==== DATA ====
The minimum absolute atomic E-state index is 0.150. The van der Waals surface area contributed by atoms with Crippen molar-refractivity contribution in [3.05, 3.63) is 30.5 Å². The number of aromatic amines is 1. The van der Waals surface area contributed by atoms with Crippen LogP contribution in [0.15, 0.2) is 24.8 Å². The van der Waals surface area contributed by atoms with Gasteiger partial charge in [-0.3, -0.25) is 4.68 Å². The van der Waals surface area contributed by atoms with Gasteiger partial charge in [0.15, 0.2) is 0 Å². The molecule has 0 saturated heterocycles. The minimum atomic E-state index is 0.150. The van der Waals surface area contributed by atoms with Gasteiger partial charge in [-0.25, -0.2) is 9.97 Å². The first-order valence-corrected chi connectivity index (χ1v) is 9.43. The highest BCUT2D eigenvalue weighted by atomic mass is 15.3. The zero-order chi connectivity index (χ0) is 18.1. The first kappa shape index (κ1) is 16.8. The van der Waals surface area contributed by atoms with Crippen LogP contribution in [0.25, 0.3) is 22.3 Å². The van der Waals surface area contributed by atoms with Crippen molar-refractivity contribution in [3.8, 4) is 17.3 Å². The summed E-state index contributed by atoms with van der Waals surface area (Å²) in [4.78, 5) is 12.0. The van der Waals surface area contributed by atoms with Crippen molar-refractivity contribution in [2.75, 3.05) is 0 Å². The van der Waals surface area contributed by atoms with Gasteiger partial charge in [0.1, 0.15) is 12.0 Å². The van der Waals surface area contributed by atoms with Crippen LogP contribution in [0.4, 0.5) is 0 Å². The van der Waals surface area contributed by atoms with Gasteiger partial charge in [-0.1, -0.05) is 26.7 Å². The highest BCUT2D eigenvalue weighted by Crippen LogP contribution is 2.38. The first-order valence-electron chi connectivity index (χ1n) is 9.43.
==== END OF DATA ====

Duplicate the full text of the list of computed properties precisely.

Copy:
The minimum absolute atomic E-state index is 0.150. The van der Waals surface area contributed by atoms with Crippen molar-refractivity contribution in [3.05, 3.63) is 30.5 Å². The number of aromatic amines is 1. The van der Waals surface area contributed by atoms with Crippen LogP contribution in [0.15, 0.2) is 24.8 Å². The van der Waals surface area contributed by atoms with Gasteiger partial charge in [-0.3, -0.25) is 4.68 Å². The van der Waals surface area contributed by atoms with Gasteiger partial charge in [0.15, 0.2) is 0 Å². The molecule has 0 saturated heterocycles. The minimum atomic E-state index is 0.150. The van der Waals surface area contributed by atoms with Gasteiger partial charge in [-0.25, -0.2) is 9.97 Å². The first-order valence-corrected chi connectivity index (χ1v) is 9.43. The highest BCUT2D eigenvalue weighted by atomic mass is 15.3. The zero-order chi connectivity index (χ0) is 18.1. The first kappa shape index (κ1) is 16.8. The van der Waals surface area contributed by atoms with Crippen LogP contribution in [0.25, 0.3) is 22.3 Å². The van der Waals surface area contributed by atoms with Crippen molar-refractivity contribution in [3.8, 4) is 17.3 Å². The summed E-state index contributed by atoms with van der Waals surface area (Å²) in [4.78, 5) is 12.0. The van der Waals surface area contributed by atoms with Crippen molar-refractivity contribution in [2.75, 3.05) is 0 Å². The van der Waals surface area contributed by atoms with Gasteiger partial charge in [0.1, 0.15) is 12.0 Å². The van der Waals surface area contributed by atoms with Crippen LogP contribution in [0.4, 0.5) is 0 Å². The van der Waals surface area contributed by atoms with Gasteiger partial charge in [-0.1, -0.05) is 26.7 Å². The highest BCUT2D eigenvalue weighted by Crippen LogP contribution is 2.38. The first-order valence-electron chi connectivity index (χ1n) is 9.43.